Airline Passenger Screening Changes Coming

In this photo taken Monday, Dec. 28, 2009, an employee of Schiphol stands inside a body scanner during a demonstration at a press briefing at Schiphol airport, Netherlands. On display the highlighted area shows an alert on possible forbidden items. The newest models do not show the gender of the passenger, but you can see if someone carries liquids, weapons or other objects. The Netherlands announced Wednesday, Dec. 30, 2009, they will immediately begin using full body scanners for flights heading to the United States, issuing a report that called the failed Christmas Day airline bombing a "professional" terror attack. (AP Photo/Cynthia Boll, File) AP Photo/Cynthia Boll, file

Travelers from 14 countries that have been home to terrorists will no longer automatically face extra screening before they fly to the U.S.

Beginning later this month, anyone traveling to the U.S. will instead be screened based on specific information about potential terrorist threats, a senior Obama administration official said.

"It's much more tailored to what intelligence is telling us and what the threat is, as opposed to stopping all individuals from a particular nationality," one Obama administration official told CBS News homeland security correspondent Bob Orr.

A person would be stopped if he or she matches a description, even if officials do not have a suspect's name, according to the official, who spoke on condition of anonymity to discuss sensitive security issues.

The new system is supposed to raise red flags on those whose names do not appear on "no fly" lists by "surgically targeting" potential terrorists - looking at suspicious travel patterns and other activity consistent with intelligence reports, says Orr.

For example, if the U.S. has intelligence about a Nigerian man between the ages of 22 and 32 whom officials believe is a threat or a known terrorist, under the new policy all Nigerian men within that age range will receive extra screening before they are allowed to fly to the U.S. If intelligence later shows that the suspect is not a terrorist, travelers will not be screened against that description.

The new procedures replace those that went into effect after the attempted bombing of a jetliner en route to Detroit on Christmas Day. Those rules required extra screening, such as full-body pat-downs, for everyone from, or traveling through, any of these 14 countries: Afghanistan, Algeria, Cuba, Iran, Iraq, Lebanon, Libya, Nigeria, Pakistan, Saudi Arabia, Somalia, Sudan, Syria and Yemen.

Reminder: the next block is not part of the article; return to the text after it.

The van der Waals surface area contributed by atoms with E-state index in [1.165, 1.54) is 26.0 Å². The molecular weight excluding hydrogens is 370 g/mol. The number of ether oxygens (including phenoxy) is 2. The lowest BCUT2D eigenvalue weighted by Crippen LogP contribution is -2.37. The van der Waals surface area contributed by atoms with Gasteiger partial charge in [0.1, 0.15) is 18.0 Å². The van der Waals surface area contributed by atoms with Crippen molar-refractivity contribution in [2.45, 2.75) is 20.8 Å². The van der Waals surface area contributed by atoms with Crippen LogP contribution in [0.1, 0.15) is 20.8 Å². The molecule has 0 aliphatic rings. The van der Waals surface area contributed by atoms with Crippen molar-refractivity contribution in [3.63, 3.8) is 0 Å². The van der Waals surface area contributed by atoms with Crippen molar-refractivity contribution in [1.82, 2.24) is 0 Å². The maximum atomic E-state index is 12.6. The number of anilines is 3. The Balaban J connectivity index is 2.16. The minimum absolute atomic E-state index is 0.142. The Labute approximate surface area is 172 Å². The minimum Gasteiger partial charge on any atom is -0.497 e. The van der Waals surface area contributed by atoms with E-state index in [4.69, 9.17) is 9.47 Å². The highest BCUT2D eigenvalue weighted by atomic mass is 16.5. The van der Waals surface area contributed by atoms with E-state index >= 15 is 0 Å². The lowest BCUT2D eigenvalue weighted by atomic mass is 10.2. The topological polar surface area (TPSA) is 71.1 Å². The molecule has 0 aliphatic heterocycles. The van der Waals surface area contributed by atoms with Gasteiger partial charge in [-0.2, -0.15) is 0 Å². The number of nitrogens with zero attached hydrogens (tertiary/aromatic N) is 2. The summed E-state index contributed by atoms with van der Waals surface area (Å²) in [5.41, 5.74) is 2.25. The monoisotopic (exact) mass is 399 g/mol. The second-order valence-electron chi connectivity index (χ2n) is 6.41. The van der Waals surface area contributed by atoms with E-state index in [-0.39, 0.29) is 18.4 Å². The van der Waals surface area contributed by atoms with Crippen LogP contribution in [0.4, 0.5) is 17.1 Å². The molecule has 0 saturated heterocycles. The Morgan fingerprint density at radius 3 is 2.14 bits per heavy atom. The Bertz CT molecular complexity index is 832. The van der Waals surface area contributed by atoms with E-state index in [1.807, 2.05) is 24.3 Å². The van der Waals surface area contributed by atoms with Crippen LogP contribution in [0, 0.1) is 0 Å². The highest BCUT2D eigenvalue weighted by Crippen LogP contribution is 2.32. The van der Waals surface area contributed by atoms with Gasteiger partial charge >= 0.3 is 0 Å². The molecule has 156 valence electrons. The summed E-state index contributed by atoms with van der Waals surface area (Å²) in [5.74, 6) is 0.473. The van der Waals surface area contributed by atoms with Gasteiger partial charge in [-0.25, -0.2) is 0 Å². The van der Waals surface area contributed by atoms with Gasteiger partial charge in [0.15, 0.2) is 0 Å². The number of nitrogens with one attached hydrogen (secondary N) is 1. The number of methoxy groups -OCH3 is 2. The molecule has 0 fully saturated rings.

The new terror-screening strategy, to be announced Friday, is a result of a review ordered by President Obama.

The intelligence-based targeting will be in addition to screening names on terror watch lists. The government's "no fly" list of suspected terrorists, who are banned from flights to, or within, U.S. territory, has about 6,000 names.

A Nigerian man, Umar Farouk Abdulmutallab, has been charged with boarding a Detroit-bound airliner on Christmas Day with a bomb hidden in his underwear. One of the reasons the alleged bomber was able to board the flight in Amsterdam was that his name was not on a U.S. terror watch list. However, officials failed to even share a description of the suspected terrorist.

The new policy should significantly decrease the number of innocent travelers from the 14 countries who have been inconvenienced by the extra screening, the official said.

In the past three months, senior U.S. security officials have been meeting with foreign countries to discuss how to improve aviation security, and many countries have adopted enhanced screening methods, including the use of body-scanning machines.

The U.S. does not have the authority to screen passengers in foreign airports. But if air carriers do not agree to follow the U.S. guidelines for international aviation security, they could be fined and potentially banned from operating flights to the U.S.


Below are answers to Frequently Asked Questions posted by the Department of Homeland Security:

Is the list of 14 countries of concern still in use?
These measures supersede the list of countries concern put in place as an emergency measure on January 3, 2010. The enhanced security measures that are going into effect are tailored to intelligence about potential threats and are focused on all passengers from all countries. They are part of a dynamic, threat based process covering all passengers traveling to the United States while focusing security measures in a more effective and efficient manner to ensure the safety and security of all those traveling by air to the United States.

Is this a weakening of the current posture system?
It's a strengthening of the system. These new, more flexible security protocols are tailored to reflect the most current information available to U.S. authorities and are based on real-time, threat-based intelligence that will now be applied to all passengers traveling to the United States.

Which countries are affected by the new directives?
The security measures apply to all passengers on international flights directly to the U.S. worldwide.

What can passengers expect to see at airports?
Passengers traveling to the U.S. from international destinations may notice enhanced security and screening measures throughout the passenger check-in and boarding process which could include explosives trace detection, use of advanced imaging technology, canine teams or pat downs, among other security measures to keep air travel safe.
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